CRYSTAL LAKE – The kids were supposed to be examining and debating a book on an online discussion board, but they were just throwing their thoughts out without responding or building on posts by other students.
The use of technology – in this case, an app called Edmodo that offers school-safe social networks for teachers and students to use – wasn’t improving the learning experience, said Anastasia Gruper, Glacier Ridge Elementary School Assistant Principal.
“If you don’t have collaboration, and you throw kids on Edmodo, and they don’t know how to respond to each other and build off of one another’s ideas, then it doesn’t enhance it,” she said. “Actually, I think it impedes it. I think it makes it a worse learning environment.”
Gruper was discussing the balance teachers need to find to make sure their students are getting the technology skills, content knowledge and soft skills like collaboration and critical thinking that they need with a handful of other administrators, teachers and education technology specialists called iCoaches, at an in-district conference hosted this week at Hannah Beardsley Middle School.
“Sometimes I wonder can technology increase alienation if they prefer to work through a technological means, would they then not be able to handle group collaboration face to face?” North Elementary School Principal Steve Scarfe said. “I think teachers have a lot of responsibility to try to work both sides of that.”
The transliteracy conference is in its second year at Crystal Lake Elementary School District 47, an experiment that had built off the literacy conferences the district had offered its educators for years as continuing education opportunities, said Corey Holmer, a former District 47 science teacher who was one of the first to bring iPads into his classroom and ultimately ended up as one of the district’s first iCoaches. He is now an educational technologist at Lake Forest High School 115.
About 160 educators attended, mostly from District 47 but a few from Immanuel Lutheran School, St. Thomas the Apostle School and the Crystal Lake Public Library, spokeswoman Denise Barr said.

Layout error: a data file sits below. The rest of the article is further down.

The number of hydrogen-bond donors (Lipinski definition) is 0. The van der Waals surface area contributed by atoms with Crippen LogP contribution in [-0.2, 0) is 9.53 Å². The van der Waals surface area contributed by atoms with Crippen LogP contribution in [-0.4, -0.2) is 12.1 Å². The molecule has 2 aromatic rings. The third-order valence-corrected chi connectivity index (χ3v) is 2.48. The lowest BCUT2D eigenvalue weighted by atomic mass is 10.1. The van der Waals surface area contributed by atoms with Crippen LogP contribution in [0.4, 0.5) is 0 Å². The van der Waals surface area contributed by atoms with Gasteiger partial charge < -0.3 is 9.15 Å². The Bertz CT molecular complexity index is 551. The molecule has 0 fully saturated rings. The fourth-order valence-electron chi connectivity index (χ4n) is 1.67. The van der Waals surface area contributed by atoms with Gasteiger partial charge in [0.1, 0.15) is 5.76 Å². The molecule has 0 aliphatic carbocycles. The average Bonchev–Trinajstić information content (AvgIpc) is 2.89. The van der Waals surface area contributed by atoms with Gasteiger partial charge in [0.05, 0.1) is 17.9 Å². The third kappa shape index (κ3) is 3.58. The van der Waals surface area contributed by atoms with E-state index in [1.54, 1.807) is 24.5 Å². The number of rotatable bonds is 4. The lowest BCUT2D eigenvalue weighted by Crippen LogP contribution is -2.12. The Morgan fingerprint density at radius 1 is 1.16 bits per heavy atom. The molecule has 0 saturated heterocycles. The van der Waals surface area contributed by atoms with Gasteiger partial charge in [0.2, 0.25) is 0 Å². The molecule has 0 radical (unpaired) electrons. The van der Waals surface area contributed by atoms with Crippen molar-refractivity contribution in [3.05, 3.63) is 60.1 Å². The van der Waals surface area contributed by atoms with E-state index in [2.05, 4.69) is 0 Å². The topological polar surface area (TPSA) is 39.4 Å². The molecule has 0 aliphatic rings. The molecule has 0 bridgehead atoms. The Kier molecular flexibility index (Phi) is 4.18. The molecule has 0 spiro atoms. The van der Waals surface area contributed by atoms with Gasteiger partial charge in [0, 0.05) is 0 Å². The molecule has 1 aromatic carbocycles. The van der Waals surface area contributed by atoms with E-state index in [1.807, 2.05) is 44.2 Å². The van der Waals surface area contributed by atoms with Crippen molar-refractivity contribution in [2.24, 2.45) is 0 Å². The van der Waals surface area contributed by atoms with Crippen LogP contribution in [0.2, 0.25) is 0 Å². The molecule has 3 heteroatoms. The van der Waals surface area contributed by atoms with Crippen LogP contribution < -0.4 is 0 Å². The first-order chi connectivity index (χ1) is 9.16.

The district has been cautious in its rollout of technology, starting with a pilot program in 2010 and then building on it each year, said Dave Jenkins, the district’s assistant superintendent of technology services.
Each middle school has about one device for every two students, some of those are shared and 41 middle school classrooms have an iPad for every student, he said.
They wanted to build a collection of trailblazers or “technology champions” that could try out the programs and then serve as trainers for other teachers, Jenkins said.
Jenkins has proposed going one-to-one at the district’s three middle schools for the past two years, but with the district in the middle of updating its curriculum to align it with Common Core and the uncertainty that hovers over school districts as state lawmakers propose pension cost shifts or changes to the education funding formula, the school board has decided to hold off, he said.
“But what I would always say is curriculum has to drive our purchasing of technology,” he said. “It can’t be just technology for technology’s sake. Districts around us that have done that, good or bad, when you do a one-to-one implementation, which we’re not at yet, there’s going to be issues. There’s a lot of things that go into that.”
Huntley Community School District 158 went one-to-one primarily because of its reading curriculum, said Jenkins, who had worked at that district before moving over to District 47.
The workshop that Jenkins and Holmer hosted with iCoach Jamie Michelau focused on how technology fits into the classroom and while sometimes it can substitute some analog technologies, it may not always be the right choice.
Technology should really be used to enhance or redefine a lesson, perhaps by bringing in an author to discuss their book via Skype, Michelau said.
“The more you use the technology and the more the teachers are getting comfortable with it, the more outside the box they start to think,” she said. “They start thinking about how else could I use a GoogleDoc, what else can I do with it. A conference like this gives them some of those out-of-the-box ideas.”